Skip to main content

Westminster eSports leagues foster human connections during pandemic

Share on:

Posted on Wednesday, April 15, 2020

This spring semester is like nothing Alec Rich has ever seen.

Like many college students across the country, Rich was forced to say an early goodbye to classmates and professors this spring in response to the coronavirus pandemic. As he practices social distancing from his home in Trafford, Pa., the Westminster College junior accounting major sticks to a daily routine to help maintain his mental health: wake up, attend online classes, work out, spend time with his family, do homework and then…gaming.

For Rich, multiplayer gaming—using consoles like Xbox, PlayStation 4 or Nintendo Switch that offer in-game chatting—is his way to connect socially with his friends and combat feelings of isolation and loneliness during Pennsylvania’s stay-at-home order to prevent the spread of COVID-19.

“Playing video games with my friends has been everything for me,” said Rich, president of the college’s eSports Club. “The games give us a vessel for conversation. While we play, we talk about everything—not just the game.”

Social distancing does not have to mean total isolation from the world, Rich said, so in a collaborative effort between the eSports Club and Westminster’s Intramural Program, three student eSports leagues were launched this month.

League play for Call of Duty, Rocket League and Madden kicked off the week of April 13. Rich—in conjunction with Dr. Robert Zullo, coordinator for the Intramural Program and associate professor of business and sports management—is coordinating players, arranging weekly matchups, recording scores and will organize tournament play at the end of season.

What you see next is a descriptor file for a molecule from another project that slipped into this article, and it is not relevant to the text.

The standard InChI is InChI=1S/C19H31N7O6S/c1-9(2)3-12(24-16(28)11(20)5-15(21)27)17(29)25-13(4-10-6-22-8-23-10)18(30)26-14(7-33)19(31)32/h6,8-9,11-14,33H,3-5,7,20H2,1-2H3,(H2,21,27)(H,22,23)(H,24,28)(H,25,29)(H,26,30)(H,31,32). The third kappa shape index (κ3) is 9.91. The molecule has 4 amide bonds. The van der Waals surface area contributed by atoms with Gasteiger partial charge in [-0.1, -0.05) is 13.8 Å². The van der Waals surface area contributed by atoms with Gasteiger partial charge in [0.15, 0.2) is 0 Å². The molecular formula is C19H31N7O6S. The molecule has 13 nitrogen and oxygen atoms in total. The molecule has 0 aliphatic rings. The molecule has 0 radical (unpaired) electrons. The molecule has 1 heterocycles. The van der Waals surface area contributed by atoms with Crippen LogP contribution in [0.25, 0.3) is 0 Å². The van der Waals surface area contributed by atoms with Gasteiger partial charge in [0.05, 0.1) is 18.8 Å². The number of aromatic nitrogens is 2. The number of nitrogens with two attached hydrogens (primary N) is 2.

“The whole goal behind the leagues is for Westminster students to stay connected during this time,” Rich said. “We want something that students can look forward to.”

Gaming has gotten the World Health Organization’s stamp of approval during the pandemic, suggesting that in today’s quarantined normal, gaming can boost users’ sense of well-being and relatedness.

“The idea of the social connection of gaming can only benefit someone in a time like this,” said Sarah Gellman, a counselor in Westminster College’s Wellness Center. “I think under the current circumstances, with social distancing and stay-at-home orders, any amount of reaching out that one needs to do is beneficial.”

Fellow Wellness Center counselor Melinda Wise agrees.

“Each person needs to stay connected in some manner that works for them,” Wise said, adding that for some it could be online gaming and for others it could be Google hangouts or Zoom parties.

Gellman also points out that these virtual relationships are our real “human” relationships right now—and maintaining those relationships is crucial.

“Given that humans are social beings, we need connection and closeness. So, setting intention with maintaining our friendships and connections, as we would with in-person gatherings, has to happen online,” Gellman said.

Aside from fostering connections in these socially distant days, Rich is hoping that the league play will introduce students to the concept of eSports and build a greater community of gamers at Westminster.

“This collaboration between the Intramural Program and the eSports Club—this is the ‘WE in Westminster’ in action,” Zullo said. “This allows for students to get back in touch with one another, engage with one another and find stress relief.”

For more information about any of the eSports leagues or the Intramural Program, please contact Dr. Robert Zullo at or 724-946-6835.